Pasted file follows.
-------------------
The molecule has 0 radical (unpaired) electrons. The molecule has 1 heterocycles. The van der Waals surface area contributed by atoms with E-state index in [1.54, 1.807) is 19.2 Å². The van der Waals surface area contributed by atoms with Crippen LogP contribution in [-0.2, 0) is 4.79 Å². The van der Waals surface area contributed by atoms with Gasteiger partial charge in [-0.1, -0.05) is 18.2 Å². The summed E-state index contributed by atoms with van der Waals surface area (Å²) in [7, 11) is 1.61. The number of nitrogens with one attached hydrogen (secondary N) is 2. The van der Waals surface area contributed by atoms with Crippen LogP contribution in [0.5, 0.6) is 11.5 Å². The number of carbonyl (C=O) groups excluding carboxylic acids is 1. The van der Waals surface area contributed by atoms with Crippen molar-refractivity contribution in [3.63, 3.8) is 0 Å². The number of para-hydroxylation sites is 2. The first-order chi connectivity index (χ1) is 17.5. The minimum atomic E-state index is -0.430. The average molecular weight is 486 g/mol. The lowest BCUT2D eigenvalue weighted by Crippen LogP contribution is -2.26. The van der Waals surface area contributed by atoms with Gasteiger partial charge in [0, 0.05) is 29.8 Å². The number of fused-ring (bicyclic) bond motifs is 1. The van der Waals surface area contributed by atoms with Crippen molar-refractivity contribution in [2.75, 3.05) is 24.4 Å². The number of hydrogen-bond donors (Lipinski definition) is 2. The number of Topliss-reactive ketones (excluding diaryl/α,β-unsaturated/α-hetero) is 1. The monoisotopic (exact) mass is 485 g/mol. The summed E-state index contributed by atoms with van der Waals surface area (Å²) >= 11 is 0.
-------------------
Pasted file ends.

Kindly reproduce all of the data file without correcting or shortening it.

The molecule has 0 radical (unpaired) electrons. The molecule has 1 heterocycles. The van der Waals surface area contributed by atoms with E-state index in [1.54, 1.807) is 19.2 Å². The van der Waals surface area contributed by atoms with Crippen LogP contribution in [-0.2, 0) is 4.79 Å². The van der Waals surface area contributed by atoms with Gasteiger partial charge in [-0.1, -0.05) is 18.2 Å². The summed E-state index contributed by atoms with van der Waals surface area (Å²) in [7, 11) is 1.61. The number of nitrogens with one attached hydrogen (secondary N) is 2. The van der Waals surface area contributed by atoms with Crippen LogP contribution in [0.5, 0.6) is 11.5 Å². The number of carbonyl (C=O) groups excluding carboxylic acids is 1. The van der Waals surface area contributed by atoms with Crippen molar-refractivity contribution in [3.63, 3.8) is 0 Å². The number of para-hydroxylation sites is 2. The first-order chi connectivity index (χ1) is 17.5. The minimum atomic E-state index is -0.430. The average molecular weight is 486 g/mol. The lowest BCUT2D eigenvalue weighted by Crippen LogP contribution is -2.26. The van der Waals surface area contributed by atoms with Gasteiger partial charge in [0, 0.05) is 29.8 Å². The number of fused-ring (bicyclic) bond motifs is 1. The van der Waals surface area contributed by atoms with Crippen molar-refractivity contribution in [2.75, 3.05) is 24.4 Å². The number of hydrogen-bond donors (Lipinski definition) is 2. The number of Topliss-reactive ketones (excluding diaryl/α,β-unsaturated/α-hetero) is 1. The monoisotopic (exact) mass is 485 g/mol. The summed E-state index contributed by atoms with van der Waals surface area (Å²) >= 11 is 0.